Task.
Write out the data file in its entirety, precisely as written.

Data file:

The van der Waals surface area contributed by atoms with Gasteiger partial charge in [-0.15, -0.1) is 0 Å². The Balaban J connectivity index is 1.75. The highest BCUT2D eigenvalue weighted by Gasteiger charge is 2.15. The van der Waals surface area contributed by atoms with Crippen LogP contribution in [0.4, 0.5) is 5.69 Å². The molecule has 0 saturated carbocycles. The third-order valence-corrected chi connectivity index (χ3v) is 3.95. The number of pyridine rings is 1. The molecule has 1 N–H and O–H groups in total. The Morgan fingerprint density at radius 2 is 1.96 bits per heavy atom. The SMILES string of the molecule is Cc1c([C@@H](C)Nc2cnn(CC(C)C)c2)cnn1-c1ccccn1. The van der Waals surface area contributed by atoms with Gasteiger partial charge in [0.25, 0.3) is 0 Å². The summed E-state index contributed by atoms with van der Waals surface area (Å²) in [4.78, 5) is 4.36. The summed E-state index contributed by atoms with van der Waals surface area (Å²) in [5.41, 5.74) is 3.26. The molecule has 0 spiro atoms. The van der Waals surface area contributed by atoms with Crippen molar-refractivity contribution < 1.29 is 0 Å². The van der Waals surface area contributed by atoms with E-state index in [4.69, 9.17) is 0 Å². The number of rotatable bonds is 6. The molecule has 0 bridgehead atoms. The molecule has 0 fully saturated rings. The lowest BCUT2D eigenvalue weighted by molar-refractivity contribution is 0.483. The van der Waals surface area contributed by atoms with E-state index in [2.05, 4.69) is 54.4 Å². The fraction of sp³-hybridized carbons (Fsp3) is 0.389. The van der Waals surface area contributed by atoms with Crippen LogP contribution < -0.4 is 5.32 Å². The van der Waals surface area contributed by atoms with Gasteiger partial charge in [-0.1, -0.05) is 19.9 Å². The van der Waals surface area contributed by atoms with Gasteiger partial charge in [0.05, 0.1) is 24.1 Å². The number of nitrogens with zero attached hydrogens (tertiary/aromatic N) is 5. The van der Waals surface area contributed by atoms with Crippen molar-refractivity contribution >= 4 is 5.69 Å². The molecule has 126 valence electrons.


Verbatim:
The van der Waals surface area contributed by atoms with Gasteiger partial charge in [-0.15, -0.1) is 0 Å². The Balaban J connectivity index is 1.75. The highest BCUT2D eigenvalue weighted by Gasteiger charge is 2.15. The van der Waals surface area contributed by atoms with Crippen LogP contribution in [0.4, 0.5) is 5.69 Å². The molecule has 0 saturated carbocycles. The third-order valence-corrected chi connectivity index (χ3v) is 3.95. The number of pyridine rings is 1. The molecule has 1 N–H and O–H groups in total. The Morgan fingerprint density at radius 2 is 1.96 bits per heavy atom. The SMILES string of the molecule is Cc1c([C@@H](C)Nc2cnn(CC(C)C)c2)cnn1-c1ccccn1. The van der Waals surface area contributed by atoms with Gasteiger partial charge in [0.25, 0.3) is 0 Å². The summed E-state index contributed by atoms with van der Waals surface area (Å²) in [4.78, 5) is 4.36. The summed E-state index contributed by atoms with van der Waals surface area (Å²) in [5.41, 5.74) is 3.26. The molecule has 0 spiro atoms. The van der Waals surface area contributed by atoms with Crippen molar-refractivity contribution < 1.29 is 0 Å². The van der Waals surface area contributed by atoms with E-state index in [4.69, 9.17) is 0 Å². The number of rotatable bonds is 6. The molecule has 0 bridgehead atoms. The molecule has 0 fully saturated rings. The lowest BCUT2D eigenvalue weighted by molar-refractivity contribution is 0.483. The van der Waals surface area contributed by atoms with E-state index in [2.05, 4.69) is 54.4 Å². The fraction of sp³-hybridized carbons (Fsp3) is 0.389. The van der Waals surface area contributed by atoms with Crippen LogP contribution < -0.4 is 5.32 Å². The van der Waals surface area contributed by atoms with Gasteiger partial charge in [-0.1, -0.05) is 19.9 Å². The van der Waals surface area contributed by atoms with Gasteiger partial charge in [0.05, 0.1) is 24.1 Å². The number of nitrogens with zero attached hydrogens (tertiary/aromatic N) is 5. The van der Waals surface area contributed by atoms with Crippen molar-refractivity contribution >= 4 is 5.69 Å². The molecule has 126 valence electrons.